How COVID-19 impacted UNC’s residential students

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The response to the coronavirus has dramatically affected normal operations on the University of Northern Colorado's campus. When residents returned from spring break, only the front desks at Harrison Hall and Arlington Park were open. Photo courtesy of Kate Stahla.

The novel coronavirus has caused a lot of upheaval in the academic world. With the cancellation of in-person classes and events, universities across the nation are changing how they treat residential students. Some, like Boise State, have forced everyone out of their dorms. The University of Northern Colorado allowed some students to stay on campus, but campus is very different when nearly empty.

Even before UNC limited access to campus, its residence halls were not at capacity. Now, the halls are practically empty. Some resident assistants in Turner Hall have entire floors to themselves.

The response to the coronavirus has dramatically affected normal operations on campus. When residents returned from spring break, only the front desks at Harrison Hall and Arlington Park were open. When Gov. Jared Polis issued a stay-at-home order, all front desks closed. Now, residents who need help must call an RA on duty.

Just as there are fewer residents on campus, there are also fewer RAs. Only seven of Turner Hall’s original twelve RAs are staying until the end of the semester. Harrison Hall has only had six RAs return. Because of this, RAs for both halls now share duties in the operations of both buildings.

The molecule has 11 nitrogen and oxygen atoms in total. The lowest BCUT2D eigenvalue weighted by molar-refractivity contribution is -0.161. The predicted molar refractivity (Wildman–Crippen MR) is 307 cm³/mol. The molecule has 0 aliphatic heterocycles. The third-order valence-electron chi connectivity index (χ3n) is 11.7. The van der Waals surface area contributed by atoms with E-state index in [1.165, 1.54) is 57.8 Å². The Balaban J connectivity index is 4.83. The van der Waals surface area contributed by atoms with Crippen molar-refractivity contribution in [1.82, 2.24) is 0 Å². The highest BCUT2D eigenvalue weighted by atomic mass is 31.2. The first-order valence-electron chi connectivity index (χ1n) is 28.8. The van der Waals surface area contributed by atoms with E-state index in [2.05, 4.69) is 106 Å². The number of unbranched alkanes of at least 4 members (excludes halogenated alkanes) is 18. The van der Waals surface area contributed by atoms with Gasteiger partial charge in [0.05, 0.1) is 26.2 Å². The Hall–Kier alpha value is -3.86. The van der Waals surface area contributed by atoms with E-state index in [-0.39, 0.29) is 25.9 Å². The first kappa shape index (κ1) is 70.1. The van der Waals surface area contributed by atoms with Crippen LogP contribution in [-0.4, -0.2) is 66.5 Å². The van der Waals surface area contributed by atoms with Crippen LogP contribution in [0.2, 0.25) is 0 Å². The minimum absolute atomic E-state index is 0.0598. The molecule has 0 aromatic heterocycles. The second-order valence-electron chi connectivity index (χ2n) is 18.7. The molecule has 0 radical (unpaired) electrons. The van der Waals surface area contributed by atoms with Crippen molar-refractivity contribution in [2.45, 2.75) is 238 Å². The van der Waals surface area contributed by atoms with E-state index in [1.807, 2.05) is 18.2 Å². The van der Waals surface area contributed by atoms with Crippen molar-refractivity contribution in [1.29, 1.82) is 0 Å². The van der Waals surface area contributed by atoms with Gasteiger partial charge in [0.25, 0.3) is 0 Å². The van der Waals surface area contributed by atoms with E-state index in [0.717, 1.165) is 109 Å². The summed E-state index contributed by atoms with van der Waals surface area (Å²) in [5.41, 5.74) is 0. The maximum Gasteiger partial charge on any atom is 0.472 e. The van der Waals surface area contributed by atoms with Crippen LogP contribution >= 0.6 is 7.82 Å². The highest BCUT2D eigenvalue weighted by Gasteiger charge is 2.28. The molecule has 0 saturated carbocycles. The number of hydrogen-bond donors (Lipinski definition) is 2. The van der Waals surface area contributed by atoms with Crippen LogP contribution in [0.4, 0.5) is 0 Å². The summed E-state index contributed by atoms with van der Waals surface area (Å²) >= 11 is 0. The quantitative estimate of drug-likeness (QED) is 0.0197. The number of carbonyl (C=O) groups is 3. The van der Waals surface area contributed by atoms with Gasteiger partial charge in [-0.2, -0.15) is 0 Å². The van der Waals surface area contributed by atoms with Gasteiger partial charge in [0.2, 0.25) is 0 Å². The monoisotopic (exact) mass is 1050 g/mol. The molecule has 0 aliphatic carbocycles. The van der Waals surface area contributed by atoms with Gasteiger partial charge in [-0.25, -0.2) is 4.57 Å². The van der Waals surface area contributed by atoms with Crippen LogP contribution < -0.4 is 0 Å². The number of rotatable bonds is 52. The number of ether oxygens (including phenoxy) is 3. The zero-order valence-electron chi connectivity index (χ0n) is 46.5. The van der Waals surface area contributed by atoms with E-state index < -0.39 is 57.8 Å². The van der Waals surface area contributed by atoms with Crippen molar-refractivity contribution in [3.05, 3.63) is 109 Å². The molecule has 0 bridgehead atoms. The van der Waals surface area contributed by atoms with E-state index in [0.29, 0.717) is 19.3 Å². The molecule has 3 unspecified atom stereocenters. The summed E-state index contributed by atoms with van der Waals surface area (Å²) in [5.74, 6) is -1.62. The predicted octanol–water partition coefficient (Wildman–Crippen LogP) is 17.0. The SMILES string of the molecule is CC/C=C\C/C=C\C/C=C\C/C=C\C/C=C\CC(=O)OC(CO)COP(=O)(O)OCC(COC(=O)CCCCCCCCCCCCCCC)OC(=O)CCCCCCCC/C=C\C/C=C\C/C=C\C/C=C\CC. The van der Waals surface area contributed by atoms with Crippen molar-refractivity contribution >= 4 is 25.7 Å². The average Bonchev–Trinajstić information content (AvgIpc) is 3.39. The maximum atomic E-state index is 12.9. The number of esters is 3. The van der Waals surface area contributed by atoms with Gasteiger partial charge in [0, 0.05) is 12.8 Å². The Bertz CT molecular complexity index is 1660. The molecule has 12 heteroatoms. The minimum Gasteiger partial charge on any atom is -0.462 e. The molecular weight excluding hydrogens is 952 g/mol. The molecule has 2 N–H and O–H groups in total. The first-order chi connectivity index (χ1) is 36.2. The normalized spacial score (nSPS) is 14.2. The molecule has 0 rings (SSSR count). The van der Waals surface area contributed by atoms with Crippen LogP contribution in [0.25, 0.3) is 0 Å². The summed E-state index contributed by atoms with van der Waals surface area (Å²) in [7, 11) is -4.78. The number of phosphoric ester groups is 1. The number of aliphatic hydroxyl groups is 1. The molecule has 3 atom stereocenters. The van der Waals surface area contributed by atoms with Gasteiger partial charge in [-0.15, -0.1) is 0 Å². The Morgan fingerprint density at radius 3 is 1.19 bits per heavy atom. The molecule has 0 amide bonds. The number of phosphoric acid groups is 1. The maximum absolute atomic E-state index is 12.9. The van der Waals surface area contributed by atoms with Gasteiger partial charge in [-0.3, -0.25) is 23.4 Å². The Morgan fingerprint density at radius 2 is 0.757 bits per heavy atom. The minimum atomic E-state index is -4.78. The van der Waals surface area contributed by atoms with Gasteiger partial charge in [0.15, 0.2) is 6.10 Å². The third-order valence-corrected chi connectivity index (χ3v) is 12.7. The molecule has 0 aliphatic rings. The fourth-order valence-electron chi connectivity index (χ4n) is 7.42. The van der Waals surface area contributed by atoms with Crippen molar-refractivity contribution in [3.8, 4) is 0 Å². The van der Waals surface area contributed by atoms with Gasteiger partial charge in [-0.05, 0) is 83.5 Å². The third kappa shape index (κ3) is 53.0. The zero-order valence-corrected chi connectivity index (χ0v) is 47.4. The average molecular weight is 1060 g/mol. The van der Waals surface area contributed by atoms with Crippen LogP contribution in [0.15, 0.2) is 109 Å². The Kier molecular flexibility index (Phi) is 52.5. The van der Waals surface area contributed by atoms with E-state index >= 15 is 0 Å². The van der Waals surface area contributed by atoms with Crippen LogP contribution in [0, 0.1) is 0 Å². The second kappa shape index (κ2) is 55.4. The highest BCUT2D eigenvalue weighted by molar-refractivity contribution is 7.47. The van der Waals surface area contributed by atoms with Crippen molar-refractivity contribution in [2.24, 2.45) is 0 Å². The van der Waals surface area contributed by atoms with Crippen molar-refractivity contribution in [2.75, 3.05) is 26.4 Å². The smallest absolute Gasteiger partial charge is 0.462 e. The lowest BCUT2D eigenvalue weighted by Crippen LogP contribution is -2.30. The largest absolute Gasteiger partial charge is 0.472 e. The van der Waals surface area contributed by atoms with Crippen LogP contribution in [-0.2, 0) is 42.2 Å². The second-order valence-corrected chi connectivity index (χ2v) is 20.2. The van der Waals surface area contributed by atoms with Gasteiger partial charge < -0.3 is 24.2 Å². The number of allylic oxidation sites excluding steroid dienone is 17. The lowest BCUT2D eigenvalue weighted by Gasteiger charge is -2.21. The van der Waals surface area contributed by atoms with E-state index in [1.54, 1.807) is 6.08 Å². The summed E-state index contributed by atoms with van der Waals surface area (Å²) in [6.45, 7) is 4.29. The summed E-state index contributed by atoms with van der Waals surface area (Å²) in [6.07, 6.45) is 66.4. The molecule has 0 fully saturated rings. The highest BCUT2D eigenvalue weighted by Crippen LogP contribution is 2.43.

Martin Phillips, a resident of Turner Hall, has been living on campus since spring break. Going from socially isolating with his family to being alone in the dorms was difficult for him.

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“The only people I see are the staff at the dining hall and some stragglers in Turner if I’m lucky,” Phillips said.

It’s not just the residence halls that have changed. Dining services now feeds students very differently. All dining halls are closed, so residents must go to Holmes Hall to receive ready-made meals. There are lines of red tape on the floor to enforce social distancing, and each student gets six feet to themselves. This system works well during low-traffic hours, but when each spot is filled, people are forced to wait outside. This isn’t a problem on nice days, but on snowy days people are forced to decide between staying warm and staying six feet apart.

Students also have complaints about the quality and delivery of their food. A lot of single-use plastics are required to keep meals sterile. At the beginning of the process, the dining halls only served refrigerated foods. After receiving feedback, they started offering hot meals and added more food to students’ orders. Hungry students can also turn to the vending machines in their buildings.

Photo courtesy of Kate Stahla.

With the closing of all retail dining on campus, vending machines are the only place left to spend non-refundable dining dollars. Some vending machines are only accepting cash, and to protect workers they’ve stopped being restocked.

Students have started sharing food by leaving unopened snacks on the front desks of their buildings for others. People will wave at strangers and make friends at a safe distance. People still sing and practice instruments, and will blast music for all to hear. Those who are still on campus are isolated, together.

“It’s like a haunted house. It feels like I’m alone, but sometimes people leave food out or I hear the elevators moving,” Phillips said.

More information on how UNC is handling housing and dining services during the COVID-19 pandemic can be found on the unco.edu/coronavirus website.

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